“To write and create are not the same thing”: Writers@Grinnell welcomes John Lee Clark

Clarks debut poetry collection (pictured) was published in 2022.

Photo from W. W. Norton & Company

Clark’s debut poetry collection (pictured) was published in 2022.

Krista Spies, Staff Writer

This past Tuesday, Writers@ Grinnell welcomed John Lee Clark to share his 2022 book of poems “How to Communicate,” which, like many of his works, takes inspiration from his life as a DeafBlind writer. Clark is not only an award-winning poet, essayist and translator, but he is also a leader in the world of protactile, a touch-based language created by and for DeafBlind people. Protactile originated in 2007 as a means for DeafBlind people to interact directly with each other instead of through interpreters, as most preexisting sign languages relied largely on visual cues.

During the Writers@Grinnell event, Clark was seated with two interpreters, Hal Anderson and Ahyicodae (Iko), who vocally translated the writer’s communication from protactile. The three, along with Sejal Sutaria, assistant professor of English, and various crowd volunteers, formed what Clark described as a “cluster.” An American Sign Language interpreter, Julia Lyttle, also accompanied the reading.

The concept of a “cluster” holds an important place in protactile communication because of the reciprocity and necessary physical closeness of participants — while protactile does not lend itself to large group communication, a small group can communicate in protactile if they are able to initiate shared physicalcontact with such a cluster.

Within this format, Clark took what he called a “hybrid” approach to the reading. In addition to sharing his work through interpreters, he brought and shared objects important to his life and mentioned in his poetry. These included a braille slate, the hospital anklets worn by his twin sons after their premature birth and artwork by a DeafBlind artist. These objects were passed between audience members to touch and explore, echoing Clark’s experience of perceiving the world through his hands.

In an email to the S&B, Clark described how he got into writing. He wrote that it is a long story “involving many threads that somehow converged, looped around my hands and made them write.” One of these threads was the gradual deterioration of his vision as he was born deaf but became blind as an adolescent. Clark wrote that as he had to find books with larger fonts from bargain tables and used bookstores, he began consuming a “more eclectic platter” of literaryworks, including poetry.

“There are not many contemporary DeafBlind writers, so my task is a more challenging one — breaking new ground, creating. To write and create are not the same thing,” Clark said.

Two of Clark’s other works include the 2008 chapbook of poems “Suddenly Slow” and the 2014 essay collection “Where I Stand: On the Signing Community and My DeafBlind Experience.”

“For poetry, it was harder to push back on the canon and make room for poems that truly spoke to my identity and life experience,” he wrote in comparison to his experience with essay-writing. “In many marginalized literatures, the essay, or nonfiction in general, is the first to really speak up and to refuse to cater.”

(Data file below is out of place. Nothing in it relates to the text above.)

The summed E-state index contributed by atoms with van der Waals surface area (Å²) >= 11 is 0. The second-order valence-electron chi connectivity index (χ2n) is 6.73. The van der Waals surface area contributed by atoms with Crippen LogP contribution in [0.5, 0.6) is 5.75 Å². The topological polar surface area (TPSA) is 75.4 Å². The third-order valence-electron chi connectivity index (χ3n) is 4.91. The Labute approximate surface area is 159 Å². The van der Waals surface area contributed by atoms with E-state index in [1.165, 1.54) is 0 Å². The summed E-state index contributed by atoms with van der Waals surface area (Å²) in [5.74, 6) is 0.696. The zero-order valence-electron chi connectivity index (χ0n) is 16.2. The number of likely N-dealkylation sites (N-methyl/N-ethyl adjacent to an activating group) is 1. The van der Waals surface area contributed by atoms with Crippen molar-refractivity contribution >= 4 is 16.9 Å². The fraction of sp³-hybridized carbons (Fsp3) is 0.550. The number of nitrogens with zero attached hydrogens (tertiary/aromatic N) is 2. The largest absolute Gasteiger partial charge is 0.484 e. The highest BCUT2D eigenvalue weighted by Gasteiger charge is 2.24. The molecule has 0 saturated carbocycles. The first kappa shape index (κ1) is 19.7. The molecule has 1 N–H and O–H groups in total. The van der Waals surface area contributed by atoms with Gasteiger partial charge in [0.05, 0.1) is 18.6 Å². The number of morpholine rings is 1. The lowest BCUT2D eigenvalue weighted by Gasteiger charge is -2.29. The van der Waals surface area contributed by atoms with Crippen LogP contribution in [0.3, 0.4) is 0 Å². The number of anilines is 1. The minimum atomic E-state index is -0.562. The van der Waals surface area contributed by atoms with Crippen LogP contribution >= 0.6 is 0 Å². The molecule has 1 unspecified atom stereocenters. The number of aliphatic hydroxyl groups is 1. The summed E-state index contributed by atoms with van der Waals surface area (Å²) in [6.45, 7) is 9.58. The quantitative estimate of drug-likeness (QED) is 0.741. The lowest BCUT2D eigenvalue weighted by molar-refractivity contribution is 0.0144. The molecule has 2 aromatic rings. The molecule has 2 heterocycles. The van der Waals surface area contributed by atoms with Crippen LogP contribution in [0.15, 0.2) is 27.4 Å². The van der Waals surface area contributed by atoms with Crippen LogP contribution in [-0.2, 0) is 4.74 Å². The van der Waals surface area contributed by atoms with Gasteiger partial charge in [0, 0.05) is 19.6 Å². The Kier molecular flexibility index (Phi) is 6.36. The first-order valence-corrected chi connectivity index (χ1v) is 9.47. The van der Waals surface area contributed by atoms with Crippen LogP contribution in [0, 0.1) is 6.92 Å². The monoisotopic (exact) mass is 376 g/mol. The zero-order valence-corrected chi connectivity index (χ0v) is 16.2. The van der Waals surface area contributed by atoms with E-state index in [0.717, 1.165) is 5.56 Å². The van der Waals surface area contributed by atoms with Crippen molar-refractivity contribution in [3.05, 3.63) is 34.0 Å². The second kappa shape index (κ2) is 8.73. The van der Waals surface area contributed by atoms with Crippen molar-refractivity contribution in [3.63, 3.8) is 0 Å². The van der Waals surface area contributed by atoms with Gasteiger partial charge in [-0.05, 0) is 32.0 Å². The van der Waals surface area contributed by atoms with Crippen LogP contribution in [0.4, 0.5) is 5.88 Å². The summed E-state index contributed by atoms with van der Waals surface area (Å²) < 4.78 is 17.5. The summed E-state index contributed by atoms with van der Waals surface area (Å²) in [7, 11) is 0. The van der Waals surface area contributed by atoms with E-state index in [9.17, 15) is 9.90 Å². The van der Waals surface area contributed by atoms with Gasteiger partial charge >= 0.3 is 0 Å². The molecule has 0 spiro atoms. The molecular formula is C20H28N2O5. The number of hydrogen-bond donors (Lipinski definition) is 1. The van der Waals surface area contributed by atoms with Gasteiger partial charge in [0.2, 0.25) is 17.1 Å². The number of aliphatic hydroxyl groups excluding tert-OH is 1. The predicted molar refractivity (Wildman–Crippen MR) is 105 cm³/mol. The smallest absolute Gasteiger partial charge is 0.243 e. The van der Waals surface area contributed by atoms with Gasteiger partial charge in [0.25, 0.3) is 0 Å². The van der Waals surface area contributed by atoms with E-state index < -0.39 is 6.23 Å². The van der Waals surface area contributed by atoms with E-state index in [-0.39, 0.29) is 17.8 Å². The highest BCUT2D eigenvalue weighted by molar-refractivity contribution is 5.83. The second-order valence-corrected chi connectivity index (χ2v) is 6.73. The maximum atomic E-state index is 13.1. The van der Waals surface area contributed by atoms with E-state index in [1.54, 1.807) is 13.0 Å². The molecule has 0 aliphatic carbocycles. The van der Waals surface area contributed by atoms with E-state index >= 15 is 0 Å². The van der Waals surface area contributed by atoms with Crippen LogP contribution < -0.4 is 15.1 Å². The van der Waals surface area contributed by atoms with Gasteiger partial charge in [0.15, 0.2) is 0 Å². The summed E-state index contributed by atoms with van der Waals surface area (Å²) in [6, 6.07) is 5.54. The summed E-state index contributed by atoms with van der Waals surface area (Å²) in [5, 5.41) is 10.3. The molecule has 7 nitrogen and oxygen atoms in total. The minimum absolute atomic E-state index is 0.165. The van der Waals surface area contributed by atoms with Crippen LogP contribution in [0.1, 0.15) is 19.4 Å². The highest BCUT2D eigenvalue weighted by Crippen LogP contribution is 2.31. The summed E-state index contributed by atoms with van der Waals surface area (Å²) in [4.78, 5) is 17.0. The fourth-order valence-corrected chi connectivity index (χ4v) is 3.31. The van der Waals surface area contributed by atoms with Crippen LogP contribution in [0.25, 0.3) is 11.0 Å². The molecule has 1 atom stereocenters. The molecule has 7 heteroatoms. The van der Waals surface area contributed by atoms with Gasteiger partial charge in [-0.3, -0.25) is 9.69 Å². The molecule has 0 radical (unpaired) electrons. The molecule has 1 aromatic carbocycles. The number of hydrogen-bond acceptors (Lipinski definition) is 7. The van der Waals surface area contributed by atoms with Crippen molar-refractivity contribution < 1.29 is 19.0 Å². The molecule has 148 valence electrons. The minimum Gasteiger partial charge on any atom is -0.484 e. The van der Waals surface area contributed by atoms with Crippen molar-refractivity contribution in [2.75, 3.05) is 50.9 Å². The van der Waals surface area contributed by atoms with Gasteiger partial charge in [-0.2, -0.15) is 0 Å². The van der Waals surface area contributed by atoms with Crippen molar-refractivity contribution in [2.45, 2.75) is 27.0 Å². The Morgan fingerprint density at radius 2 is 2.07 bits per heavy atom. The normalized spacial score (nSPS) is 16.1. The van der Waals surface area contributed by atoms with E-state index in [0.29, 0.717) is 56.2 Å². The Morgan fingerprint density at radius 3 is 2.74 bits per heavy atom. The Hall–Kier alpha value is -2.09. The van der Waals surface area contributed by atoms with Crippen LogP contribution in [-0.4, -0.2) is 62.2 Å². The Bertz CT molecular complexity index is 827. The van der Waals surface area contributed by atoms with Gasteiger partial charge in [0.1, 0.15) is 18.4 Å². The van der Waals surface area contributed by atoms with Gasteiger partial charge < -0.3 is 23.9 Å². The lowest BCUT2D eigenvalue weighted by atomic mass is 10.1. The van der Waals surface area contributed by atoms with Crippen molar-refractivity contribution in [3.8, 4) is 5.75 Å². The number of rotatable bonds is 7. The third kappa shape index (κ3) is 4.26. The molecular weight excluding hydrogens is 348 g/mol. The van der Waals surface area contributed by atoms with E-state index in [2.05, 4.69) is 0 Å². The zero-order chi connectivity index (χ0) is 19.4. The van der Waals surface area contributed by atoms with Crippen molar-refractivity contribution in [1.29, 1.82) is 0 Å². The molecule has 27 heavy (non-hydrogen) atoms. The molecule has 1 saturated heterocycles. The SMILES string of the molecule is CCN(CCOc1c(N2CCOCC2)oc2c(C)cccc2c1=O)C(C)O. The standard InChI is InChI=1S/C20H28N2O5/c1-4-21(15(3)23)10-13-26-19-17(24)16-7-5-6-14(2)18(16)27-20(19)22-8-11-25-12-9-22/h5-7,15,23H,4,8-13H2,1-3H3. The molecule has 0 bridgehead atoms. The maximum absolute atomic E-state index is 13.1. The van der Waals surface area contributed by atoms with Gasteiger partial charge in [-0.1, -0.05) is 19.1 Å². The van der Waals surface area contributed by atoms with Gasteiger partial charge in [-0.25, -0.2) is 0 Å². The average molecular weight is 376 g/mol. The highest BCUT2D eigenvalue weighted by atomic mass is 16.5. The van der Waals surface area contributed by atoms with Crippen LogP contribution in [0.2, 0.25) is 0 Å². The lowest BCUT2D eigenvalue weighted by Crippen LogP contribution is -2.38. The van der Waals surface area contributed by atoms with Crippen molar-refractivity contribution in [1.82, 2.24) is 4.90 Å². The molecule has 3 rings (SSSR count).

In many marginalized literatures, the essay, or nonfiction in general, is the first to really speak up and refuse to cater.

— John Lee Clark

However, as he focused on works from “How to Communicate” for the reading, Clark was able to speak to his experience as a DeafBlind person through poetry with striking passion and clarity. He described the collection as “an experience! It’s a journey that transverses multiple formal poetic terrains,” with six distinct sections. “It all has to do with my life, my community and several languages, including ASL and Protactile,” he wrote.
Clark explained that protactile falls into a larger movement of individuals discovering how to do everything in their own ways as members of the DeafBlind community, as opposed to following sighted and hearing norms. He wrote that the language exemplifies “what it’s like to build rather than trying to enter something already established.” According to Clark, the importance of creating DeafBlind spaces lies in the fact that “it is giving exactly who we are, ourselves, permission to be exactly who we are and to do what makes sense and feels good to us.”

This tactile system relies on touching another person’s body and uses taps, presses, slides, squeezes, brushings and more, with the receiver’s hand following along with the hand of the one communicating. Clark opens the invitation to anyone, “DeafBlind and hearing-sighted alike,” to learn, join and be in protactile spaces.

Audience members of the Writers@Grinnell event stomped their feet to create vibrations in place of clapping or performing the hand- waving known as “silent applause” in ASL. Many stayed after the reading to meet with Clark as he signed books.

As for giving a message to disabled members of the Grinnell community, Clark wrote, “Try to figure out what you don’t yet know. There are many forces that conspire to make sure you don’t know how stressful it is to pass, to perform, to follow norms. Forces that don’t want you to know you actually can do things very differently